|Publication number||US6389706 B1|
|Application number||US 09/641,143|
|Publication date||21 May 2002|
|Filing date||17 Aug 2000|
|Priority date||17 Aug 2000|
|Publication number||09641143, 641143, US 6389706 B1, US 6389706B1, US-B1-6389706, US6389706 B1, US6389706B1|
|Inventors||Gregor Kuebart, Michael Lering, Sven Hahn|
|Original Assignee||Motorola, Inc.|
|Export Citation||BiBTeX, EndNote, RefMan|
|Patent Citations (9), Referenced by (4), Classifications (9), Legal Events (11)|
|External Links: USPTO, USPTO Assignment, Espacenet|
This Application relates to the U.S. Application Ser. No. 09/641,153 filed Aug. 17, 2000 entitled, “Wafer Container Having Electrically Conductive Kinematic Coupling Groove To Detect The Presence Of The Wafer Container On A Support Surface, The Support Surface, and Method” and assigned to Semiconductor 300 Gmbtt & Co., Infineon Technologies AG and Motorola, Inc.
This invention relates to carriers for semiconductor wafers, and more particularly, relates to a container for transporting and storing wafers.
In semiconductor industry, wafers have to be carefully carried between processing stations. Currently there is a trend to carry them in a container, such as, for example, in a Front Opening Unified Pod (FOUP).
FIG. 1 illustrates a simplified cross-section diagram of a conventional transportation system with FOUP 10 and support surface 20. FOUP 10 comprises slots to hold a plurality of wafers, robotic lifting flange 17 and manual lifting handles 16 for moving the FOUP.
FOUP 10 temporarily rests with its base plate 19 on support surface 20 of the processing equipment, such as a load port, a container shelf within a buffer or a stocker, or elsewhere. A transportation vehicle can also have such a support surface 20.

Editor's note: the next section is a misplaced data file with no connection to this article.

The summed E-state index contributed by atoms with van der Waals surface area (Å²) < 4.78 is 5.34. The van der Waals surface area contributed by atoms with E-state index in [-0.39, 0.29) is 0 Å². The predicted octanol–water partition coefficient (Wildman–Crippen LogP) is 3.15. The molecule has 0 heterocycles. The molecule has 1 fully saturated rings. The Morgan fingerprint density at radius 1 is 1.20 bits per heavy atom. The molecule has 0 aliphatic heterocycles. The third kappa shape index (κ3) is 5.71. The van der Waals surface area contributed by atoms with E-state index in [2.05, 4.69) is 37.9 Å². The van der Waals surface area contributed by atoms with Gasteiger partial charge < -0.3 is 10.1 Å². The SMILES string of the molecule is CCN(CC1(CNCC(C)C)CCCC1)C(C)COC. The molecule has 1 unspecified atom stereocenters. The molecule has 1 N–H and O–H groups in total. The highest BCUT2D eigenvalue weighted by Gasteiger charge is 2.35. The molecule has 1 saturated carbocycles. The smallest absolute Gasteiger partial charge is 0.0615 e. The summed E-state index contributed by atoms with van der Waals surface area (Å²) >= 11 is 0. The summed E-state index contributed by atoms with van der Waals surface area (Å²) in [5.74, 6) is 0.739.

In order to align the position of FOUP 10 to the processing equipment with surface 20, kinematic coupling is used. A set of kinematic coupling grooves 11, 12 (only 2 of 3 shown) in the base plate 19 of FOUP 10 engages with kinematic coupling pins 21, 22 in support surface 20 (only 2 of 3 shown). Grooves 11, 12 settle over pins 21, 22 to establish points of mechanical contact. The dimension of the grooves and of the pins are standardized so that FOUPs of various suppliers are compatible with each other (SEMI E 57 “Mechanical Specification for Kinematic Couplings used to align and support 300-mm Wafer Carriers”).
There are instances where the FOUP is not placed on the support surface as specified in the standard. Hence, there is a need to monitor the FOUP placement.
FIG. 1 illustrates a simplified cross-section diagram of a conventional transportation system with FOUP and support surface;
FIG. 2 is a simplified cross-section diagram of a new transportation system with a wafer container and a support surface according to the present invention;
FIG. 3 is a simplified diagram of the wafer container according to the present invention;
FIG. 4 is a simplified diagram of the wafer container in an alternative embodiment;
FIG. 5 is a simplified cross-section diagram of a support surface with a kinemato-electric coupling pin; and
FIGS. 6ABC are simplified cross-section diagrams for an application that uses the pin of FIG. 5.